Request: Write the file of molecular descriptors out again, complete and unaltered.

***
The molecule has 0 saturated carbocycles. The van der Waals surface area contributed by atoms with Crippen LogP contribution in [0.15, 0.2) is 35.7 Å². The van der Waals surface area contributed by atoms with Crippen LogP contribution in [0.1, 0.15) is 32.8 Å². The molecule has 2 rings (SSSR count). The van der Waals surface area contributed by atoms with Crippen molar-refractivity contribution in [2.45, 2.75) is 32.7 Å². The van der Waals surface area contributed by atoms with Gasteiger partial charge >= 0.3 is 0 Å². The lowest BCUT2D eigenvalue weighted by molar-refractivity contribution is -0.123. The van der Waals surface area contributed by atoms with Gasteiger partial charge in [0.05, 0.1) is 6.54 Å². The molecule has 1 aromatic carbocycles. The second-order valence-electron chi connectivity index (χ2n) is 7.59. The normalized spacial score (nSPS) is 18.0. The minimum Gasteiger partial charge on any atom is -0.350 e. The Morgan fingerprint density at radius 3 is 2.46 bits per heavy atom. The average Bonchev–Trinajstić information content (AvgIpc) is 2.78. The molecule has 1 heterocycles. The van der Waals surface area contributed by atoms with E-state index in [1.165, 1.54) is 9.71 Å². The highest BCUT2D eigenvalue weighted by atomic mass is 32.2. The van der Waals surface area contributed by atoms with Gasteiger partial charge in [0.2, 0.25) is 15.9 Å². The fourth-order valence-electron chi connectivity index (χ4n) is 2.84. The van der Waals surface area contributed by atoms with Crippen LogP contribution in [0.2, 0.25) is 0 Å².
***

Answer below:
The molecule has 0 saturated carbocycles. The van der Waals surface area contributed by atoms with Crippen LogP contribution in [0.15, 0.2) is 35.7 Å². The van der Waals surface area contributed by atoms with Crippen LogP contribution in [0.1, 0.15) is 32.8 Å². The molecule has 2 rings (SSSR count). The van der Waals surface area contributed by atoms with Crippen molar-refractivity contribution in [2.45, 2.75) is 32.7 Å². The van der Waals surface area contributed by atoms with Gasteiger partial charge >= 0.3 is 0 Å². The lowest BCUT2D eigenvalue weighted by molar-refractivity contribution is -0.123. The van der Waals surface area contributed by atoms with Gasteiger partial charge in [0.05, 0.1) is 6.54 Å². The molecule has 1 aromatic carbocycles. The second-order valence-electron chi connectivity index (χ2n) is 7.59. The normalized spacial score (nSPS) is 18.0. The minimum Gasteiger partial charge on any atom is -0.350 e. The Morgan fingerprint density at radius 3 is 2.46 bits per heavy atom. The average Bonchev–Trinajstić information content (AvgIpc) is 2.78. The molecule has 1 heterocycles. The van der Waals surface area contributed by atoms with E-state index in [1.165, 1.54) is 9.71 Å². The highest BCUT2D eigenvalue weighted by atomic mass is 32.2. The van der Waals surface area contributed by atoms with Gasteiger partial charge in [0.2, 0.25) is 15.9 Å². The fourth-order valence-electron chi connectivity index (χ4n) is 2.84. The van der Waals surface area contributed by atoms with Crippen LogP contribution in [0.2, 0.25) is 0 Å².